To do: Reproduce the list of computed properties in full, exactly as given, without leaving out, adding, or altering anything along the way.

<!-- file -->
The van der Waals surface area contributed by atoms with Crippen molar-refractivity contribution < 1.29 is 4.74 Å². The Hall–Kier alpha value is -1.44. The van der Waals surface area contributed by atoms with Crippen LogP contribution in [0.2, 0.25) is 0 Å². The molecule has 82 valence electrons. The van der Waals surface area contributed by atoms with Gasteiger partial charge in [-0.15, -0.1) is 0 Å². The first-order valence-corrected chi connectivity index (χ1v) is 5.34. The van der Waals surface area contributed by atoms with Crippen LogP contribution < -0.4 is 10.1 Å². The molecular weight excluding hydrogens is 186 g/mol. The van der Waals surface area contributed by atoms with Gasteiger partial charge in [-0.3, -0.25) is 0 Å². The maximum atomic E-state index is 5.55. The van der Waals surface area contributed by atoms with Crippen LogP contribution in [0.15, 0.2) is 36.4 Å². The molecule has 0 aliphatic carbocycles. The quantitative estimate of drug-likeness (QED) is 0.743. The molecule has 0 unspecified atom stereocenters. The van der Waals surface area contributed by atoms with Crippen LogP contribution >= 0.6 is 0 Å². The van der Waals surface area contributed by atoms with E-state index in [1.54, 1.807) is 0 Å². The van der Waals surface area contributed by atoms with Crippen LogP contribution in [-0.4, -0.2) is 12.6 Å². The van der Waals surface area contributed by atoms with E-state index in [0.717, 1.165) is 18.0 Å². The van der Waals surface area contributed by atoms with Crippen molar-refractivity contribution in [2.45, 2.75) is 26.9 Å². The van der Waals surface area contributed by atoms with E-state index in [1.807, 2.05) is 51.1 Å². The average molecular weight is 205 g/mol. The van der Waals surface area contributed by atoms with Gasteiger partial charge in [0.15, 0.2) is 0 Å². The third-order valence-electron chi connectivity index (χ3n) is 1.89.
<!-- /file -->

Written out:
The van der Waals surface area contributed by atoms with Crippen molar-refractivity contribution < 1.29 is 4.74 Å². The Hall–Kier alpha value is -1.44. The van der Waals surface area contributed by atoms with Crippen LogP contribution in [0.2, 0.25) is 0 Å². The molecule has 82 valence electrons. The van der Waals surface area contributed by atoms with Gasteiger partial charge in [-0.15, -0.1) is 0 Å². The first-order valence-corrected chi connectivity index (χ1v) is 5.34. The van der Waals surface area contributed by atoms with Crippen LogP contribution < -0.4 is 10.1 Å². The molecular weight excluding hydrogens is 186 g/mol. The van der Waals surface area contributed by atoms with Gasteiger partial charge in [-0.3, -0.25) is 0 Å². The maximum atomic E-state index is 5.55. The van der Waals surface area contributed by atoms with Crippen LogP contribution in [0.15, 0.2) is 36.4 Å². The molecule has 0 aliphatic carbocycles. The quantitative estimate of drug-likeness (QED) is 0.743. The molecule has 0 unspecified atom stereocenters. The van der Waals surface area contributed by atoms with Crippen LogP contribution >= 0.6 is 0 Å². The van der Waals surface area contributed by atoms with E-state index in [1.54, 1.807) is 0 Å². The van der Waals surface area contributed by atoms with Crippen LogP contribution in [-0.4, -0.2) is 12.6 Å². The van der Waals surface area contributed by atoms with E-state index in [0.717, 1.165) is 18.0 Å². The van der Waals surface area contributed by atoms with Crippen molar-refractivity contribution in [2.45, 2.75) is 26.9 Å². The van der Waals surface area contributed by atoms with E-state index in [1.807, 2.05) is 51.1 Å². The average molecular weight is 205 g/mol. The van der Waals surface area contributed by atoms with Gasteiger partial charge in [0.15, 0.2) is 0 Å². The third-order valence-electron chi connectivity index (χ3n) is 1.89.